The girlfriend of a man whose dismembered body was found partly near Lacombe and partly in Mississippi testified Wednesday that she felt guilty about his death.
Crimson Pershing said her affair with Ralph Henley, who is on trial for the murder of Pershing’s live-in boyfriend, Brett Boudan, may have been part of the reason Boudan died.
Pershing is not accused of any wrongdoing in Boudan’s death.
“It was my fault; I had an affair,” Pershing said on the witness stand. “It was just my fault for sleeping around.”
Pershing, at times fighting back tears, said she ended the affair with Henley “maybe two months” before Boudan was killed on Jan. 14, 2011. She also said Boudan knew of the affair from its beginning in early to mid-2010.
Henley’s attorneys are not disputing that Henley killed Boudan but contend that it was self-defense. They allege Boudan, armed with a gun, angrily confronted Henley about the affair at a Pearl River boat launch.
The two men argued and were struggling when the gun went off, striking Boudan just above his left ear, attorney David Craig said.
After Boudan was shot, Henley told police in a videotaped statement that he panicked, at first burying the body in a Lacombe gravel pit and then moving most of it to field and wooded area in Mississippi because he feared it would be discovered, The Times-Picayune reported.
Pershing testified that she became worried when Boudan didn’t return from work on Jan. 14, 2011.
She went to the boat launch where Boudan’s truck was parked, and when she couldn’t find him, she contacted police.
Defense attorney Amanda Trosclair challenged Pershing’s account of when Boudan learned of the affair.
Trosclair pointed to phone records that showed Pershing and Henley still spoke several times on days after Pershing said the affair ended, including twice on Christmas Eve and twice again on Christmas Day 2010.
She also asked Pershing why she called Boudan multiple times during his work hours on the day he died, despite knowing that he was not supposed to be talking on the phone at work.
“Were you telling him about the affair?” Trosclair asked.
“No,” Pershing answered.
Trosclair also questioned Pershing’s account of when the affair ended, contrasting her testimony with a tape-recorded statement she gave to Pearl River Police in the days after the killing, when she said she had ended it “four months ago.”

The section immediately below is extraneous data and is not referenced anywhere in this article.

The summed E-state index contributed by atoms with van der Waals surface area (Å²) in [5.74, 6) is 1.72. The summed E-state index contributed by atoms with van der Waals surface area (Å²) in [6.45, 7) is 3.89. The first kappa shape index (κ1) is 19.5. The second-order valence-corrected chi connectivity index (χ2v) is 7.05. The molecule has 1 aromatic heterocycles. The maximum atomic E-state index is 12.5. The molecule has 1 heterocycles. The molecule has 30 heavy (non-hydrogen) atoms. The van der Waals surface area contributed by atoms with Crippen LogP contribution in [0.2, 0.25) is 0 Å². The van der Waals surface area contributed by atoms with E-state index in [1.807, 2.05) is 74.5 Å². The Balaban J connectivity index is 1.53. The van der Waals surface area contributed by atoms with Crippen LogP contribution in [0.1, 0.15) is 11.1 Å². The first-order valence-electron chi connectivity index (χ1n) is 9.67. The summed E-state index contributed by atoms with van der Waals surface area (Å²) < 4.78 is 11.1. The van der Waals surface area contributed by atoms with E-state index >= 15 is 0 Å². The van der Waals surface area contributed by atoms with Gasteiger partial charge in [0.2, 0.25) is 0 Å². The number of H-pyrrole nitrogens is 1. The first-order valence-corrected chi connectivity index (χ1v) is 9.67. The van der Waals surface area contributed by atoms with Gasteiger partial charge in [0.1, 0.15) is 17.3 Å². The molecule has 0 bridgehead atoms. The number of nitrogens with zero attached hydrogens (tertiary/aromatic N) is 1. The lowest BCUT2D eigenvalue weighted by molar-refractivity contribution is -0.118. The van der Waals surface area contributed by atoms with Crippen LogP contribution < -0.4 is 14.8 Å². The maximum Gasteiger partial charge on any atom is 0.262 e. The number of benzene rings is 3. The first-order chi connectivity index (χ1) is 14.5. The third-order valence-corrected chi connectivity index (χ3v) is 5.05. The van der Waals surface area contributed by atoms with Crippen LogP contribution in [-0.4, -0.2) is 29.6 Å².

Pershing said she couldn’t remember the dates well.
Pershing also admitted that she didn’t like the fact that Boudan and Henley had become friends and would get together, so much so that the two of them stopped telling her when they met.
Through Pershing’s testimony, Henley sat stoically at the defense table.
After Pershing left the stand, the prosecution called Michael DeFatta, St. Tammany Parish’s chief deputy coroner.
DeFatta testified that he had ruled the death a homicide and attributed the cause of death to a gunshot wound to the left side of Boudan’s head. No drugs or alcohol were found in Boudan’s system, DeFatta said.
Some body parts were found in Lacombe, DeFatta said. They consisted of most of the skull and small pieces of tissue, bone and the face, which had been torn away from the skull, possibly by the blade of a piece of heavy equipment, DeFatta said.
Henley was a heavy equipment operator.
In a field near Poplarville, Miss., investigators found Boudan’s torso, legs and his right arm, DeFatta said.
Jurors were shown a photo of the torso as it was discovered in the field and another of the face as it was uncovered.
Using a third picture of Boudan’s reconstructed skull, DeFatta showed jurors a round hole just above where Boudan’s ear would have been.
“There were very tiny metallic fragments found in the temple region,” he said.
The hole and the fragments were consistent with a gunshot wound, DeFatta said.
Defense attorneys said that Henley, in his panicked state, threw the gun into the Pearl River, The Times-Picayune reported. The gun has not been found.
The body’s state meant DeFatta couldn’t test the theory that the two men struggled, but he said it’s possible.
“The dismemberment made it impossible to look for injuries on other parts of the body,” he said. “There are other parts of the body I was not able to examine.”
Assistant District Attorney Harold Bartholomew rested the state’s case after DeFatta left the stand.
The defense recalled Pearl River detective Marco Lopez, who testified Tuesday for the state.
Trosclair questioned Lopez about the number of calls from Pershing to Boudan on the day he died and about when she told Boudan about her affair with Henley.
Lopez said the number of calls was “inordinate” and said it was his understanding that Boudan knew about the affair for some time before his death.
Under cross, Lopez said Pershing had voluntarily submitted to a second interview and had made herself available to detectives.
Another defense witness, Frank Taylor, Brett Boudan’s step-brother, said Pershing had told him she was eligible for new life and health insurance policies through Boudan’s job.
In fact, Boudan’s probationary period at his job had not ended, and he was not yet eligible for health and life insurance policies when he died.
Before resting, the defense also called Henley’s wife, two daughters and his pastor, all of whom testified that he had a reputation for nonviolence.
Judge Martin E. Coady refused to allow the defense to enter evidence that Pershing posted information about a new relationship in the months just after Boudan’s death, saying it wasn’t relevant.
Bartholomew indicated that he may call one or two rebuttal witnesses when the trial resumes Thursday morning.
If convicted of second degree murder, Henley faces a mandatory life sentence.
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